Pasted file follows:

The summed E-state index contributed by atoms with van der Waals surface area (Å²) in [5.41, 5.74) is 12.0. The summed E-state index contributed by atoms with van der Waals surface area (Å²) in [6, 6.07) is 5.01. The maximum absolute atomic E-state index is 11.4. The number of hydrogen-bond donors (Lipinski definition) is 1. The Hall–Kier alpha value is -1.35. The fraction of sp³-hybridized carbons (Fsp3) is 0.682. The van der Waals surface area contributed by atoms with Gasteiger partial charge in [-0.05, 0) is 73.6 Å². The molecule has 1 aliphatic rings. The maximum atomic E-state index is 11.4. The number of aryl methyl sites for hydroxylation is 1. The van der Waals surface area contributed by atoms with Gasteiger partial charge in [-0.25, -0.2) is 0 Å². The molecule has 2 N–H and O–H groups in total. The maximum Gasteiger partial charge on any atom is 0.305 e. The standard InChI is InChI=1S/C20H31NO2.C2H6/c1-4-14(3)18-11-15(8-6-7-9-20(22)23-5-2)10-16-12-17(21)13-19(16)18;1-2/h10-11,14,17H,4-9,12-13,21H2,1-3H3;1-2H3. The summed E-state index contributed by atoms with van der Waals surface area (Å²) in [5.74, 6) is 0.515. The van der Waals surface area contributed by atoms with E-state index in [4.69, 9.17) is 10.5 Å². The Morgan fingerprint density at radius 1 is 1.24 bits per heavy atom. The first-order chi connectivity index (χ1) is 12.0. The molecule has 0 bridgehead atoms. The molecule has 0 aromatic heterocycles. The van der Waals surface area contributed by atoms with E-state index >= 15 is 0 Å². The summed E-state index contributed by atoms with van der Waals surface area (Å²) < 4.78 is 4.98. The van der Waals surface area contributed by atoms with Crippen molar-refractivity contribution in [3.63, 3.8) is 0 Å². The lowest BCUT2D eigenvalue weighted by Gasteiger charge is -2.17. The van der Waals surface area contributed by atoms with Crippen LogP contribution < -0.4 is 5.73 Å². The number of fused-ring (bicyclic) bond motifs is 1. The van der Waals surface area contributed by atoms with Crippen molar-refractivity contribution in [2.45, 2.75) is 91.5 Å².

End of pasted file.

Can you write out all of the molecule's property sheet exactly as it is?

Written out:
The summed E-state index contributed by atoms with van der Waals surface area (Å²) in [5.41, 5.74) is 12.0. The summed E-state index contributed by atoms with van der Waals surface area (Å²) in [6, 6.07) is 5.01. The maximum absolute atomic E-state index is 11.4. The number of hydrogen-bond donors (Lipinski definition) is 1. The Hall–Kier alpha value is -1.35. The fraction of sp³-hybridized carbons (Fsp3) is 0.682. The van der Waals surface area contributed by atoms with Gasteiger partial charge in [-0.05, 0) is 73.6 Å². The molecule has 1 aliphatic rings. The maximum atomic E-state index is 11.4. The number of aryl methyl sites for hydroxylation is 1. The van der Waals surface area contributed by atoms with Gasteiger partial charge in [-0.25, -0.2) is 0 Å². The molecule has 2 N–H and O–H groups in total. The maximum Gasteiger partial charge on any atom is 0.305 e. The standard InChI is InChI=1S/C20H31NO2.C2H6/c1-4-14(3)18-11-15(8-6-7-9-20(22)23-5-2)10-16-12-17(21)13-19(16)18;1-2/h10-11,14,17H,4-9,12-13,21H2,1-3H3;1-2H3. The summed E-state index contributed by atoms with van der Waals surface area (Å²) in [5.74, 6) is 0.515. The van der Waals surface area contributed by atoms with E-state index in [4.69, 9.17) is 10.5 Å². The Morgan fingerprint density at radius 1 is 1.24 bits per heavy atom. The first-order chi connectivity index (χ1) is 12.0. The molecule has 0 bridgehead atoms. The molecule has 0 aromatic heterocycles. The van der Waals surface area contributed by atoms with E-state index >= 15 is 0 Å². The summed E-state index contributed by atoms with van der Waals surface area (Å²) < 4.78 is 4.98. The van der Waals surface area contributed by atoms with Crippen molar-refractivity contribution in [3.63, 3.8) is 0 Å². The lowest BCUT2D eigenvalue weighted by Gasteiger charge is -2.17. The van der Waals surface area contributed by atoms with Crippen LogP contribution < -0.4 is 5.73 Å². The number of fused-ring (bicyclic) bond motifs is 1. The van der Waals surface area contributed by atoms with Crippen molar-refractivity contribution in [2.45, 2.75) is 91.5 Å².